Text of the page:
Drown goes on to contend that she was dismissed as a result of disputes with her superiors in the English Department with respect to curriculum and classroom procedures, to claim in effect that the members of the department found her to be uncooperative because she was innovative. But in Drown I we implied that non-renewal of a teacher for being "too innovative and unconventional" would be proper under the wide discretion accorded the school board, 435 F.2d at 1185, even if a court or another board would think it wiser to have innovative but "uncooperative" teachers rather than bland but "cooperative" ones. Thus the board's second reason for dismissal stands unshaken, and the district court properly dismissed the complaint.

In so holding, we nonetheless recognize that where a teacher makes a plausible claim that her collateral constitutional rights have been violated, she is entitled to a hearing in federal court despite the existence of another and otherwise non-arbitrary reason. Such a violation might so infect the otherwise non-arbitrary reason that the teacher would be granted reinstatement. In the present case, however, counsel quite properly acknowledged at oral argument that Drown's case was based solely on the ground that the stated reasons for non-renewal were arbitrary and capricious, and that Drown was not making a First Amendment claim. We see no other constitutional claim.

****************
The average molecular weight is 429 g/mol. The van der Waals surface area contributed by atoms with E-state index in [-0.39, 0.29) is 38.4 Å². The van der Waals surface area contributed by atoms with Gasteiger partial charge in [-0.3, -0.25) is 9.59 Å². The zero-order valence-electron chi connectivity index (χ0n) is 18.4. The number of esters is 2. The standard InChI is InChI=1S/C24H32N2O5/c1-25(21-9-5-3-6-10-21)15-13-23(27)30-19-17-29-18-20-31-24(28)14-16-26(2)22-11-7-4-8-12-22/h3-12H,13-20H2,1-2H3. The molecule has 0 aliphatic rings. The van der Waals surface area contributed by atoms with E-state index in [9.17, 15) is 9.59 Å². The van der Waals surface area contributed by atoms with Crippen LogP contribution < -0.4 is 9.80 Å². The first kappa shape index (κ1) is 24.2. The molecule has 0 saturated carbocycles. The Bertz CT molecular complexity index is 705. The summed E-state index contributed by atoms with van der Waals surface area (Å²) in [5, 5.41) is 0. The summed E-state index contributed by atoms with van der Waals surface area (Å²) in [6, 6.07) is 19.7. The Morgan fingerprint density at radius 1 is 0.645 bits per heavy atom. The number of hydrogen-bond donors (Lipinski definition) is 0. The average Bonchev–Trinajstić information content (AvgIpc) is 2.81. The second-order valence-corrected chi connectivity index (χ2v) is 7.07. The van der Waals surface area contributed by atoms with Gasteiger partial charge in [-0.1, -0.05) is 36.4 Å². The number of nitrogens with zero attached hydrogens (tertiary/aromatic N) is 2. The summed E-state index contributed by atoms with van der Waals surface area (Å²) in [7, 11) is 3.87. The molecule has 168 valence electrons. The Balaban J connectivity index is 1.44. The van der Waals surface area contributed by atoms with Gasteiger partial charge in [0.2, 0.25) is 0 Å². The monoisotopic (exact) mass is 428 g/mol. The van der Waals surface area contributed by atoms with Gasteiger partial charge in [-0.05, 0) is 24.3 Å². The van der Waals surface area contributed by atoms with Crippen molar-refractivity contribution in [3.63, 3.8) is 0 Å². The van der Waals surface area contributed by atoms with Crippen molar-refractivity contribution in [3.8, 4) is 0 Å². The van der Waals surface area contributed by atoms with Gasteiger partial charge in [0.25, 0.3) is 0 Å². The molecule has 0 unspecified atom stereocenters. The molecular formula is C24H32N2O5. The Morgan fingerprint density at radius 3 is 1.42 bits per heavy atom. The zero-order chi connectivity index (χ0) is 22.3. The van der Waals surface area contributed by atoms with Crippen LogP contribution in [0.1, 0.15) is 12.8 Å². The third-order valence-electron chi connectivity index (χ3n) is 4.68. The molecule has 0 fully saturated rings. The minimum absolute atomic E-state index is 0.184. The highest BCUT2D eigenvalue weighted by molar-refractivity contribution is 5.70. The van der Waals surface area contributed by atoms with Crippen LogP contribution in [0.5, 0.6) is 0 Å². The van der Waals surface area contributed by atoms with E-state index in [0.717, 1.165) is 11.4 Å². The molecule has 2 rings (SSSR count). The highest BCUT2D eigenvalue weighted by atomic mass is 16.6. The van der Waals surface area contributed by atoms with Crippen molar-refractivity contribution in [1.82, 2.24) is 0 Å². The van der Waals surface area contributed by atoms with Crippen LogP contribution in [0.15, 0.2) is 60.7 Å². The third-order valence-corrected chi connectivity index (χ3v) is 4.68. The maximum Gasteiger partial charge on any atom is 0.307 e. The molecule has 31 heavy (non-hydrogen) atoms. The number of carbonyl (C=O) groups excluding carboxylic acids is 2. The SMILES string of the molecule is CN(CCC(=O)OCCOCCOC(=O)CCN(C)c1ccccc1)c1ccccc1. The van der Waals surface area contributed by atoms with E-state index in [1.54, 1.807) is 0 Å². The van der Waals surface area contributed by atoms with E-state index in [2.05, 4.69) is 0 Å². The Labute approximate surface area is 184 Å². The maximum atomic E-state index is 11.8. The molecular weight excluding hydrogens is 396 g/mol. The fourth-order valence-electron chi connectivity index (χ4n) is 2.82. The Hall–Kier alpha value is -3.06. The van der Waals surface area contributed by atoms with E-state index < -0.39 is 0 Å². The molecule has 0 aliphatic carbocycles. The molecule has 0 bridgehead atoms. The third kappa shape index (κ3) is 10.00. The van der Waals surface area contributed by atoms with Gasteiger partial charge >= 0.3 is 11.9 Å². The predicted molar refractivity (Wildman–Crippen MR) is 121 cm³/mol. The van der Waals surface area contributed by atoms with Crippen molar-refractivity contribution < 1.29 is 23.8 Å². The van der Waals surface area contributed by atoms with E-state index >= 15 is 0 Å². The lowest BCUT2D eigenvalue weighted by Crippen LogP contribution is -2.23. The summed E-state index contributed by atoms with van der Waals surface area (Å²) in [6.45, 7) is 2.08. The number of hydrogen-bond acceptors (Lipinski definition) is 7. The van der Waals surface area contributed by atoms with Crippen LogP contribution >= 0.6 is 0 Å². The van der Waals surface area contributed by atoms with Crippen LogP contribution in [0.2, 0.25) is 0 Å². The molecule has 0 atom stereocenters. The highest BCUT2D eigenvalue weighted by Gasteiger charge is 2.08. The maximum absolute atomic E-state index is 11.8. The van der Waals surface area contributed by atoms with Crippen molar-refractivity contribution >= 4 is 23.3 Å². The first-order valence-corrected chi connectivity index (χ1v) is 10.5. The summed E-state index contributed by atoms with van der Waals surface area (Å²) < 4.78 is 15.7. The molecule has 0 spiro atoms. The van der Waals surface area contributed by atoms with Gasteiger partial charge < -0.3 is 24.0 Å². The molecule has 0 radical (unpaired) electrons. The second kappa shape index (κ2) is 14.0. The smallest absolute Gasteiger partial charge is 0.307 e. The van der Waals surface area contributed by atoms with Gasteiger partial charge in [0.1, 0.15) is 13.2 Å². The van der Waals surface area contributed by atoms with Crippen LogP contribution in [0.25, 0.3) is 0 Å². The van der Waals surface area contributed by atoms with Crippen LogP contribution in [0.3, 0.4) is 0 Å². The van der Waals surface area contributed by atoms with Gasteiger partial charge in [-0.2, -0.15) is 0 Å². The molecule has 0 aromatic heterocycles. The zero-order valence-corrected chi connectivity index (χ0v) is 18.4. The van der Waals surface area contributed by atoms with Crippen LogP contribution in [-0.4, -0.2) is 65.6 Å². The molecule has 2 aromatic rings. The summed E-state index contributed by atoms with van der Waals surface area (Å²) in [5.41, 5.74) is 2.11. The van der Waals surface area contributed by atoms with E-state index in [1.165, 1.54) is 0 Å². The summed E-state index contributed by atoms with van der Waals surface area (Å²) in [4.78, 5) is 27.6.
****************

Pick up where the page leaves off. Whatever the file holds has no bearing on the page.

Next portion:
1. Cert. granted, 404 U.S. 909, 92 S. Ct. 227, 30 L. Ed. 2d 181 (U.S. Oct. 26, 1971), cf. Chase v. Fall Mountain Regional School District, 330 F. Supp. 388 (D.N.H.1971), appeal pending.

2. We note in passing that Drown nowhere specifically challenges the accuracy of the charge that she attended an Assembly of Delegates meeting on a day when she reported that she could not teach because of illness, by offering her version of the events.

3. In a somewhat different context, the Supreme Court implicitly recognized this interest by noting that the case before it presented "no question of maintaining either discipline by immediate superiors or harmony among coworkers. * * *" Pickering v. Board of Education, 391 U.S. 563, 570, 88 S. Ct. 1731, 1735, 20 L. Ed. 2d 811 (1968). The district court in Roth noted that "it is reasonable that there be available a very wide spectrum of reasons, some subtle and difficult to articulate and to demonstrate, for deciding not to retain a newcomer or one who has not yet won sufficient respect from his colleagues." 310 F. Supp. at 978-979.